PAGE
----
Saturday, February 10, 2007

Too Tired to Resist --- "Paradise Lost"

Well, so shoot me. Or shoot Paradise... Paradise Poker, that is. Paradies announced a day or so ago that they're pulling the plug on the stand-alone concept, in an ambiguous and rather poorly worded press release that still has a few souls parsing out the real meaning. But one thing's for sure: the Paradise you know will soon cease to be.

In essence, it looks like Paradise will take a write-off of over $100 million, the total "on the books" investment cost for the software it had continued to develop over the years. That software will no longer be used, as Paradise will, if I've read it correctly, soon become a skin on Boss Media's International Poker Network [IPN].

You're probably saying, "So what? I can't be play there any more anyway." True enough, but Paradise was one of the old-time players in the online poker world. It wasn't first, but it was right up there, and just as a personal recollection, it was the first site that your blogger played at, rather more years ago than one might think.

It wasn't that long ago that Paradise was flying high. The site had one of the largest physical presences at the Lifestyle Show at the 2006 WSOP, in a dominating center-hall location, to boot. Only two months later, they were hit by the UIGEA, and in relative terms, they were hit as hard as any site around. If there's such a thing as critical mass for a site's player base, then Paradise likely dipped below that magical mark, and that's what caused the mega-million software writeoff. It was either that or drift rather quickly into oblivion, like GEnie users a decade earlier. (Go look it up, you whippersnapper.)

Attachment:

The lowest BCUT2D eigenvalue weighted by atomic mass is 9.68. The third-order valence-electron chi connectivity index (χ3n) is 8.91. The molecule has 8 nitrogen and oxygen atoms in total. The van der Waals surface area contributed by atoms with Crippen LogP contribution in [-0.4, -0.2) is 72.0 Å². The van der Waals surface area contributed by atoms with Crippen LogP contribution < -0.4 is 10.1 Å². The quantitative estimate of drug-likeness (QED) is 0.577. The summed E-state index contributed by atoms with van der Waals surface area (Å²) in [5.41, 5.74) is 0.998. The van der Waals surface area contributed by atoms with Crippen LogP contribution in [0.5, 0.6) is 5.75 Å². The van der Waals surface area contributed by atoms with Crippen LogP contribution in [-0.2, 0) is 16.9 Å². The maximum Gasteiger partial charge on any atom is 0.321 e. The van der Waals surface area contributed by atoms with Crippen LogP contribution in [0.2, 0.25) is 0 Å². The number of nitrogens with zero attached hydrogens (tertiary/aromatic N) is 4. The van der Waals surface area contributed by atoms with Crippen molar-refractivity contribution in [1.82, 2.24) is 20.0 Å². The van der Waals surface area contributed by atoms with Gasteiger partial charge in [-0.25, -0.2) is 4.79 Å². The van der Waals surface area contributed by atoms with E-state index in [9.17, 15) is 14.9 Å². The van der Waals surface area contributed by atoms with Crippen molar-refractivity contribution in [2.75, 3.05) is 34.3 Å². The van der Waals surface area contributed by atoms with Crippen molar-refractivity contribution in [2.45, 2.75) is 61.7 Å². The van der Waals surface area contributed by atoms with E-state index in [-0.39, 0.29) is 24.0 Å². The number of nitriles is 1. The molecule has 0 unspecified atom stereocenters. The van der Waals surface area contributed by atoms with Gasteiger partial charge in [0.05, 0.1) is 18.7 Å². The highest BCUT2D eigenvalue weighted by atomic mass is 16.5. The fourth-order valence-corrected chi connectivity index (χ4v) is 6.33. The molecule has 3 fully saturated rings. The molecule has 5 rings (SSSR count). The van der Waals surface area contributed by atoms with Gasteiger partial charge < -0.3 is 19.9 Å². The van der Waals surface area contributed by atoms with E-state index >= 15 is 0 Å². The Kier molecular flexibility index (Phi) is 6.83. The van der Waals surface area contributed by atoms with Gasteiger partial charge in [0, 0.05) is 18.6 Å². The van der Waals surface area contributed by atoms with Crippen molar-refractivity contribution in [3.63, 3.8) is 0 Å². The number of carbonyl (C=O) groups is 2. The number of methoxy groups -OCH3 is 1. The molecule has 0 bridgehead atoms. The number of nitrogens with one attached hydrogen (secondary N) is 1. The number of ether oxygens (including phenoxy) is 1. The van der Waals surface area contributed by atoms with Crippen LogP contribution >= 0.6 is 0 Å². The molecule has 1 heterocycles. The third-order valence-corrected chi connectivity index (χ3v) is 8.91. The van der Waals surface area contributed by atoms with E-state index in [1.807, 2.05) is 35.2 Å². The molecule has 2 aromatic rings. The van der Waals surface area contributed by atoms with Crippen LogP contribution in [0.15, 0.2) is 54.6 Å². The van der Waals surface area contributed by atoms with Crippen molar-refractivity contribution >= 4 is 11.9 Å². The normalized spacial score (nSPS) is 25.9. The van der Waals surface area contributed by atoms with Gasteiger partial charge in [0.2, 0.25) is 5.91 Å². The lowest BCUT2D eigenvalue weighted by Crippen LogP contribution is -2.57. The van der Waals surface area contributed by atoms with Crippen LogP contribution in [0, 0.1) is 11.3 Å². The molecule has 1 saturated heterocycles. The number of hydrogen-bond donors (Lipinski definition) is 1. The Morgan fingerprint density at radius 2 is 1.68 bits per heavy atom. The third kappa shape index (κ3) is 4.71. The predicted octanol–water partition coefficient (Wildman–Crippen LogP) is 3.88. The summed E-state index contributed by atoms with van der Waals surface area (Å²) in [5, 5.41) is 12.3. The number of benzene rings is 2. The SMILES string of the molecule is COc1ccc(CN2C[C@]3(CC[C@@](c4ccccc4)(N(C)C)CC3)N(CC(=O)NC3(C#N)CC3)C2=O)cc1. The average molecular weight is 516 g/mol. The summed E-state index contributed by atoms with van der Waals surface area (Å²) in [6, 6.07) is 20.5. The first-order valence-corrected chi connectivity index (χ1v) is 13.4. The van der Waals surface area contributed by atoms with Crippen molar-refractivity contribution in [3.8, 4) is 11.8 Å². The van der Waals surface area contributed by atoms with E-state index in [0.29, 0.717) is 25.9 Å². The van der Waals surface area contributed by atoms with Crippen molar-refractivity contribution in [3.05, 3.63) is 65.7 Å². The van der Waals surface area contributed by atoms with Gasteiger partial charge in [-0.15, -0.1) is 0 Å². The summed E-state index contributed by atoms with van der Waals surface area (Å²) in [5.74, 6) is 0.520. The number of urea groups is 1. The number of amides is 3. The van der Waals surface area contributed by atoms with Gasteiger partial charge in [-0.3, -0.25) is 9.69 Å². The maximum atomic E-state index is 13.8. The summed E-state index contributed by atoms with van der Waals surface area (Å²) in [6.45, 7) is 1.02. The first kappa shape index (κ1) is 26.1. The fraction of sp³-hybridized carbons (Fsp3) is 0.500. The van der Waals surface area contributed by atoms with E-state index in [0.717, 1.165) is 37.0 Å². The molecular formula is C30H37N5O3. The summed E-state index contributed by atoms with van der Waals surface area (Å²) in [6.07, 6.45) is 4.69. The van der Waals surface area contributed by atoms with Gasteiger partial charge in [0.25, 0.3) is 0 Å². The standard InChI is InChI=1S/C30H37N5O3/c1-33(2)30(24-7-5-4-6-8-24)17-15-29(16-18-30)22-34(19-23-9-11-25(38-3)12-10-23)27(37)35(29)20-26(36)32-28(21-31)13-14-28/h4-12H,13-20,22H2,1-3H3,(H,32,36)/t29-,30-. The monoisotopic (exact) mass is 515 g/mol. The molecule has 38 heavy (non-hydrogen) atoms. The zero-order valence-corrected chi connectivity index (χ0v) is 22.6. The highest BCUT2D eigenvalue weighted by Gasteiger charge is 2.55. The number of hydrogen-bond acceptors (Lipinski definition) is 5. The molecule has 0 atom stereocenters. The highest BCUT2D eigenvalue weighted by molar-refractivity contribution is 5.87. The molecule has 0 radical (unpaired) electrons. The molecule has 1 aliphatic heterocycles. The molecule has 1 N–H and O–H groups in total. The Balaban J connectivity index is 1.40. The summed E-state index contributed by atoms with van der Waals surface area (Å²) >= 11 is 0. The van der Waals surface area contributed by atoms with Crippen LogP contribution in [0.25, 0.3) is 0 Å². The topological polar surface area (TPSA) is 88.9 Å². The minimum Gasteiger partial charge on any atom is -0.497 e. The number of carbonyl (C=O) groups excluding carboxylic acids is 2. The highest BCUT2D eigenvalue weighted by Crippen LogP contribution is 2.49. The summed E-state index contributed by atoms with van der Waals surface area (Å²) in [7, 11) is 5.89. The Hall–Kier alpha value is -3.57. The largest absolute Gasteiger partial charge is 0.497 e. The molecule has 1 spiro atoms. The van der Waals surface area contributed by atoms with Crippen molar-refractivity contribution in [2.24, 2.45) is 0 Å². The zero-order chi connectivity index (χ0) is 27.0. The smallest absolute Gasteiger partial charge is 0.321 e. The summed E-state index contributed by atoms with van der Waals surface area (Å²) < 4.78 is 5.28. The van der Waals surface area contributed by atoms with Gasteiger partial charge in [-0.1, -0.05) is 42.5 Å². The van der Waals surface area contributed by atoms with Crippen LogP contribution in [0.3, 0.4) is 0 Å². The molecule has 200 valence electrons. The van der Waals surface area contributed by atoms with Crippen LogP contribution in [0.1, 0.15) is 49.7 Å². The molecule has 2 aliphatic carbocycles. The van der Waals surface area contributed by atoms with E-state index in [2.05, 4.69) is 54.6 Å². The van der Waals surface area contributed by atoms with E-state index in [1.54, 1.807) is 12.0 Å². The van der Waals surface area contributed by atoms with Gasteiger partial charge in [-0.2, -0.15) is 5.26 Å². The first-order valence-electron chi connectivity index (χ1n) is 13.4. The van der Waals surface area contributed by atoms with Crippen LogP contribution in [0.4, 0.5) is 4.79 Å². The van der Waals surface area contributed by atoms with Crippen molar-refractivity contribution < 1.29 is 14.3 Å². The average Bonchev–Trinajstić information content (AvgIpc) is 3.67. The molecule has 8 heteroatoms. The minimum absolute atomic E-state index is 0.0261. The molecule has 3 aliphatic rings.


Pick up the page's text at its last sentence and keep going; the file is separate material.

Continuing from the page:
Paradise's move over to Boss's IPN is a play for liquidity, a chance to combine what's left of the existing Paradise player base into a smaller-but-still-game network more focused on the Euro market. The three-year agreement also includes a Boss Media tie-in for Paradise's casino games, as well. It's a form of survival, but certainly a quick fall from the heights.

We'll leave poor Milton alone, I guess. Paradise can be a fleeting dream, at that.

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